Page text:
By Jessica Brodie
SIMPSONVILLE—Thanks to a massive outpouring of funds and support from Advent United Methodist Church, one homeless family now has a roof over their heads and a boost in the right direction.
On May 8, the family of seven—a mother, father and their five children, ages 9 months to 9 years—was able to move into a transitional “bridge home” that Advent purchased and renovated with Homes of Hope and in partnership with GAIHN, the Greenville Area Interfaith Hospitality Network.
The four-bedroom, 1,400-square-foot home is designed to be a respite for homeless families as they transition between emergency shelters and a permanent home. Families stay in the home up to 18 months while they strive to get their living situation under control, including seeking employment and saving up enough money to rent or buy a long-term home of their own. Already, Advent pastor the Rev. Michael Turner said, the father has been able to find a job, and things are looking up.
And it’s all because of one congregation that took a leap of faith and raised $265,000 this past Christmas in the name of the Great Commandment: to love your neighbor as yourself.
‘What more does God have in store?’
Advent raised the $265,000 as part of the Christmas Miracle Mission Offering, a first-time initiative that challenged the church to cut their Christmas spending in half, then give the other half to the CMM offering. Turner intentionally set no financial goals for the CMM; he wanted his congregation’s giving to be Spirit-led and didn’t want to limit how big his flock could dream. The CMM took the place of their regular Christmas offering for the operating budget, which normally was about $18,000. To raise nearly 15 times that was staggering to Advent—and an indicator that helping homeless neighbors is something God clearly wants Advent to do.
Spurred on by the Spirit, Advent is now eager to do far more than the bridge house, particularly as the home’s purchase and renovation cost only a fraction of the total raised.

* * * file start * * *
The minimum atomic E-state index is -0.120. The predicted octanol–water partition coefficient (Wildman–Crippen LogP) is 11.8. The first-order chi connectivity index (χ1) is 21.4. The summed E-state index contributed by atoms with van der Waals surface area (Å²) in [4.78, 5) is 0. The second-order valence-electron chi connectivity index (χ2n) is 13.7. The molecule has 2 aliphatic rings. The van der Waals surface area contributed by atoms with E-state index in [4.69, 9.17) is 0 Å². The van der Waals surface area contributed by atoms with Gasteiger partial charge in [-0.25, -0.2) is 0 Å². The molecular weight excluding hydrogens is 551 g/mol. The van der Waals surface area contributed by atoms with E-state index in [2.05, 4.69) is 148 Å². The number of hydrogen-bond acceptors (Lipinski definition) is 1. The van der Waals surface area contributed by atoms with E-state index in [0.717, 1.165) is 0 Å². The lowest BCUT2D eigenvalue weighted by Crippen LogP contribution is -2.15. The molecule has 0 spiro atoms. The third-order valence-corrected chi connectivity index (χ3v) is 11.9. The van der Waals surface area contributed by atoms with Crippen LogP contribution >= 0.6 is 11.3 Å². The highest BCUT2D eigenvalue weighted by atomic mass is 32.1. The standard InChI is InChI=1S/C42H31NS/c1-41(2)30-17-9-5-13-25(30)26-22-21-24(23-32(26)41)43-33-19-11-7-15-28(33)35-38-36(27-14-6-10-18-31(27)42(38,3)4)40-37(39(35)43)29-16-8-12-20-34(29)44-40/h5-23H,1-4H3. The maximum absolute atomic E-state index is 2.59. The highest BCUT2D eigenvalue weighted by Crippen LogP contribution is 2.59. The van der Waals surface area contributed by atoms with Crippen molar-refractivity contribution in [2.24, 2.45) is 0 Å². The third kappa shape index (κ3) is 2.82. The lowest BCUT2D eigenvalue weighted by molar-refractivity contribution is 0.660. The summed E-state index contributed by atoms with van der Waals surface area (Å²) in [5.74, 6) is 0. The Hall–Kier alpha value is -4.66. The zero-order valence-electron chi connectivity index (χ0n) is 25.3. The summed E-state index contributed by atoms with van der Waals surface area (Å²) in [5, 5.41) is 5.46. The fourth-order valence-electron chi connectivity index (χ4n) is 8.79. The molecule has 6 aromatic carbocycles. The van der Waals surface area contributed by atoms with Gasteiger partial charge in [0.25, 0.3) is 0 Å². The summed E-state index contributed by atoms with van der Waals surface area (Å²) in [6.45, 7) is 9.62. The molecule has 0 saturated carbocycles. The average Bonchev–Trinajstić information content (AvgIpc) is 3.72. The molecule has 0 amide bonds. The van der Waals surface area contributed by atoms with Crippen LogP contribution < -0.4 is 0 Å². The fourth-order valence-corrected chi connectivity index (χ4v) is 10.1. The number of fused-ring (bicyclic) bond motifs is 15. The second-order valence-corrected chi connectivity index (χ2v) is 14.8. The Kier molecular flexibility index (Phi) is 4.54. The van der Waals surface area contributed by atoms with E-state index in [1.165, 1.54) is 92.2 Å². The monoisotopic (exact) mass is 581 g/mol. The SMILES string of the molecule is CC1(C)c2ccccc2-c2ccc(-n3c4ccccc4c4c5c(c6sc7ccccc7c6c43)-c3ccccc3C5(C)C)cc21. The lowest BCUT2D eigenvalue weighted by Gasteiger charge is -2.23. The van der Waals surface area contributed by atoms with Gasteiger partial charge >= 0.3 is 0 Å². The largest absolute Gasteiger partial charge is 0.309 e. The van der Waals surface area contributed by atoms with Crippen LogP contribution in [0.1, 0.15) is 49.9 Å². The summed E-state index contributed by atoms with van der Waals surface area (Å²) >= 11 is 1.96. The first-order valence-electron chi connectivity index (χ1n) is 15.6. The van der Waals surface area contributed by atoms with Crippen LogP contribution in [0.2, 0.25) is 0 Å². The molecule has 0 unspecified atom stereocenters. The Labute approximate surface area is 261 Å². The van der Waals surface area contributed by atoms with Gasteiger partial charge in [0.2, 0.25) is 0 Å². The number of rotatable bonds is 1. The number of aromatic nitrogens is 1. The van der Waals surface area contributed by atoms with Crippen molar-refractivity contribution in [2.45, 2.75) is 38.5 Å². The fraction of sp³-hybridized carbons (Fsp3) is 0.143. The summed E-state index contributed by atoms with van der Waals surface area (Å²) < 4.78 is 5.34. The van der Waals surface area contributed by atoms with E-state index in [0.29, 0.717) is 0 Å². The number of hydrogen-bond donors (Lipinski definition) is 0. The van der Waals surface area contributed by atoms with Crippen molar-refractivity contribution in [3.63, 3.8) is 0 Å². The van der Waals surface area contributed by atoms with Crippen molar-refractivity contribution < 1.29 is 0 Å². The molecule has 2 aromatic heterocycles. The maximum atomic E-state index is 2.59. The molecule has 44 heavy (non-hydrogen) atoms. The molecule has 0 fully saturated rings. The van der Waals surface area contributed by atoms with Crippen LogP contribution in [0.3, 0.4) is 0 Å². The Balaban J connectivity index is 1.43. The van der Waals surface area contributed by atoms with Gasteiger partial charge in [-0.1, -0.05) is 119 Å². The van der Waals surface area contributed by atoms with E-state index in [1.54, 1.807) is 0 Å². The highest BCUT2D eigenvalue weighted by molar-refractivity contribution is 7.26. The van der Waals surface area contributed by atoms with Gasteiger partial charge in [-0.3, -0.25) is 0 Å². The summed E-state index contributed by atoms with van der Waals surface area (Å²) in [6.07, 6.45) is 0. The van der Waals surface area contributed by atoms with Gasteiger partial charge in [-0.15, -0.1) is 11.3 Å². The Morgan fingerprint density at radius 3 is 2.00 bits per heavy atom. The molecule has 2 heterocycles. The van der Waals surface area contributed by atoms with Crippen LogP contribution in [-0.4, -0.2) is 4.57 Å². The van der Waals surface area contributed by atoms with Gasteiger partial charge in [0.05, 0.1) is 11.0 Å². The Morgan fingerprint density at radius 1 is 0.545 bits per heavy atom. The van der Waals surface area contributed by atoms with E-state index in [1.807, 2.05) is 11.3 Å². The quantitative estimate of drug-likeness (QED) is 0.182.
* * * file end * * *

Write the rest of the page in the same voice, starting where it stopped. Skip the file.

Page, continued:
“It’s exciting to think about the impact we can have right here in our little neck of the woods,” Turner said. “It’s also humbling to see what God has done through our congregation and how God has used our generosity not just to help one family but families for decades from that one Christmas miracle offering. If God’s done this, what more does God have in store for Advent?”
Robert Lea, co-chair of the CMM team with Barry Zachary, said the whole project has been a true journey of experiencing God’s love, and he and the others feel fortunate to be a part of it.
“I don't think any of us had any idea we could have such an impact, starting with this effort all the way before Christmas to where we are today, and we’ve only scratched the surface of what we could do,” Lea said.
Co-chair Zachary said the experience has been an inspiration to him, one that especially hit home when he first laid eyes on the family.
“This is a husband and wife with five children ages 9 months to 9 years—a respectable, nice-looking family—and they found themselves homeless, and then all of a sudden they find themselves so grateful to be moving into what most of us would consider a very small home, that’s really when it struck me,” Zachary said. “There are so many folks, and who knows who they are, who are one small catastrophe away from being homeless. This home is one step of providing a hand up to families who never thought they’d be homeless.”
The bridge home project happened rather quickly; with GAIHN and Homes of Hope, Advent found and purchased the home, then got a team together to tackle renovation.